I really appreaciate the conviction and support that SHARAN and Just Be provide in synchrony. Thank you one and all. Wishing every one a good journey.

Soy Yoghurt

Soy yoghurt is quite similar to dairy yoghurt. It’s fairly easy to make, looks white and full of compassion and health. You can make anything from this yoghurt to include butter-milk, raita, curries etc.

  • 1 litre soya milk
  • 2 tbsp starter*


Bring the soy milk to 42-45°C. The culture will only thrive in a narrow temperature range- too cool and it won’t be active, too hot and it will die. It is just below body temperature so it should be the same temperature as baby’s milk. Add the starter to the soymilk and mix well with a sterile spoon. Do not stir or move the container till the yogurt sets, in about 8-10 hours. Store in the refrigerator.
Read more

Food for Thought


If you love Facebook, then join us to be supported on your plant based journey. We offer 3 possibilities from 1st Jan 2016.

1. SHARAN India This is SHARAN’s main Facebook page which you can like and follow for getting useful daily updates and news from the plant based health world. You will also get news about the latest SHARAN events, see testimonials, and more.

2. SHARAN’s Vegan Support Group This is an open support group to know more about vegan/plant-based lifestyle. Here you can ask questions and share inspiring stories, tips, recipes, etc.

3. SHARAN’s Plant Powered Health This is the new group only for the past attendees of SHARAN’s events: seminars, cooking classes, retreats or longer programs.

All our doctors and presenters will be here to answer your questions and give you tips. If you have attended our events join this group to be a part of our family.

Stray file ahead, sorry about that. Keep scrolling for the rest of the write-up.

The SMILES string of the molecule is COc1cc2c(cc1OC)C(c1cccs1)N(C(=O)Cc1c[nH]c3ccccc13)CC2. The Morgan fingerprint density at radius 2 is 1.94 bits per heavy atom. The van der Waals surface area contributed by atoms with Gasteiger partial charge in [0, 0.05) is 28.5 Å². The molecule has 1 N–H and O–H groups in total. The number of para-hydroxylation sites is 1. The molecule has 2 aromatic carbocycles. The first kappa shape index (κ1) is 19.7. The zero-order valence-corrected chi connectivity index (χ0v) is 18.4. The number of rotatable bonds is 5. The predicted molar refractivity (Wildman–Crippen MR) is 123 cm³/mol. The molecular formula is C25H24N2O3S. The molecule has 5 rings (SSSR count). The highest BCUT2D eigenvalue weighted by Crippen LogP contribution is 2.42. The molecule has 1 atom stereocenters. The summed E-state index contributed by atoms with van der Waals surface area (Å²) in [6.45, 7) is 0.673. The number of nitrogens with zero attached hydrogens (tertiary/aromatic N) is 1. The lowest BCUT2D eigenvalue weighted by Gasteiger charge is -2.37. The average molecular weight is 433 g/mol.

Please like the main SHARAN page and join the group(s) applicable to you.

City / Country
21 Day Health Retreats
21 Day Online Diabetes Reversal
View all SHARAN Events

All about Soy

Soy is just a bean! Like any other bean, soy is rich in protein, and is an important part of the Far Eastern diet. The soybean originated in China but made its way to North America, solely for the purpose of animal feed, becoming a food crop later on. Soy is commonly consumed in the form of milk, yoghurt, tofu, sauce, miso, tamari, edamame, tempeh, cream and even soy butter.

So what’s wrong with soy? Nothing really, except the fact that since 1995, about 90% of soy has been genetically modified. That is the real issue. Genetically modified (GM) foods are not natural and cause a huge strain to the environment. Besides soy, many other food crops are also GM. These include maize, sugar beets and canola. If one is consuming organically grown soy, there is no harm in consuming soy. Remember, most of the soy is fed to animals in our food chain, so eating meat and dairy products, may be a way of eating high quantities of GM soy!